Microsoft released its multiplayer Halo Infinite, the first new version of Halo in more than five years, on Monday. A single-player version is expected Dec. 8.  (343 Industries / Microsoft)

Recent Halo games catered to longtime fans, he said, but this sixth iteration is meant to be accessible to all. That’s one reason it is not titled Halo 6. The new game has a free multiplayer mode for the first time, as well as more tutorials and practice opportunities.

Microsoft is releasing the game on personal computers, consoles, Xbox Game Pass — a $10-a-month subscription service — and its cloud gaming platform.

The game will return to its focus solely on Master Chief and draw on the emotional connections that players have to the character, creators have said, as he tries to find his artificial intelligence companion turned enemy, Cortana. Staten said he thought Halo would resonate particularly well at the tail end of the pandemic, after a “dark couple of years,” because it’s “a bright and colorful game.”

“It’s humorous,” he added. “It’s not dark and brooding. It’s not filled with antiheroes.”

In August 2020, Microsoft said it was delaying the release because of “multiple factors that have contributed to development challenges,” like the difficulty and stress of producing a game remotely. Less than a month earlier, fans had roundly criticized a preview of the game for having uninspiring graphics.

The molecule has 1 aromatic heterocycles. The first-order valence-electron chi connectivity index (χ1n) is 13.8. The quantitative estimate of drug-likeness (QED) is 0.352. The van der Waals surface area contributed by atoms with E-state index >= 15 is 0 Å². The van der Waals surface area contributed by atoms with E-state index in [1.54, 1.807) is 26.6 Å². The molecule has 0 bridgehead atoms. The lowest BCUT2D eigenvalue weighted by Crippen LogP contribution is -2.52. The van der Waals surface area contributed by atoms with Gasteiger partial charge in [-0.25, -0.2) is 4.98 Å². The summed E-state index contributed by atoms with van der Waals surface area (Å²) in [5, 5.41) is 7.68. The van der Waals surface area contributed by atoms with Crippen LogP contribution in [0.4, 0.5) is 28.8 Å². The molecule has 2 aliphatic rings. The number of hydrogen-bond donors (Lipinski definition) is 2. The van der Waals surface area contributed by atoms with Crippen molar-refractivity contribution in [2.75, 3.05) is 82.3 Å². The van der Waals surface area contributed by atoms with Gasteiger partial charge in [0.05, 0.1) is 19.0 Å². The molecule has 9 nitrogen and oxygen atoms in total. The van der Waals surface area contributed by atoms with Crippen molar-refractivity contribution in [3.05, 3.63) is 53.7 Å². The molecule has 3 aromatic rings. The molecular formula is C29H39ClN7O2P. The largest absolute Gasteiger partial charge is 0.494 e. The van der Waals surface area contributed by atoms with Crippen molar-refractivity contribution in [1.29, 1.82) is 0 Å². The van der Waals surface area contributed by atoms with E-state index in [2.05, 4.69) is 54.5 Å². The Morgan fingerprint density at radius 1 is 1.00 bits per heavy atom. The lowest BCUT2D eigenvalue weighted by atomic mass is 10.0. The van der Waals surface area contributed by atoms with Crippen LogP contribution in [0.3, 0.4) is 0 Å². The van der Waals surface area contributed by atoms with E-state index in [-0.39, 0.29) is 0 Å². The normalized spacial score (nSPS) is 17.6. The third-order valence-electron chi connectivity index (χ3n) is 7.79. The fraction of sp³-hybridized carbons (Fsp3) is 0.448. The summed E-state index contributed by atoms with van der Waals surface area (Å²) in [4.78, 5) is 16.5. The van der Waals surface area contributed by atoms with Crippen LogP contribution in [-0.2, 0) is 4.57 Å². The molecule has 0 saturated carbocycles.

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Without Halo, the release of the latest Xbox last year was handicapped against Sony’s new PlayStation consoles. But larger economic issues may have broken in Microsoft’s favor: Global supply chain problems caused by the pandemic made both companies’ new devices hard to come by.

The delay gave developers time to “get constructive feedback from the community and really get some signals on what was resonating or not,” said Kiki Wolfkill, a 343 Industries executive who is leading the Halo effort across media, including a live-action television series premiering next year.

Halo now faces the real test: how it will be received by gamers, who are notoriously picky.

“There is no world where this can be Cyberpunk 2077 — that cannot happen. It cannot,” said Rod Breslau, a video game consultant, referring to the disastrous, buggy launch of a highly anticipated sci-fi game by CD Projekt Red, a Polish studio, in December. He said such a debacle would “tarnish” Halo’s legacy, “and with the Halo franchise’s fragile position they may not be able to sustain it.”

Breslau and others are confident that Halo will be much more successful than that.

“There’s a certain really exciting energy that you can really feel right now,” said Andy Dudynsky, a former coach for professional Halo players who helped Microsoft develop the competitive Halo scene and is now an esports commentator. “The way that the game looks feels like a real return to form, and the best it’s felt in a very long time.”

Microsoft Philanthropies underwrites some Seattle Times journalism projects.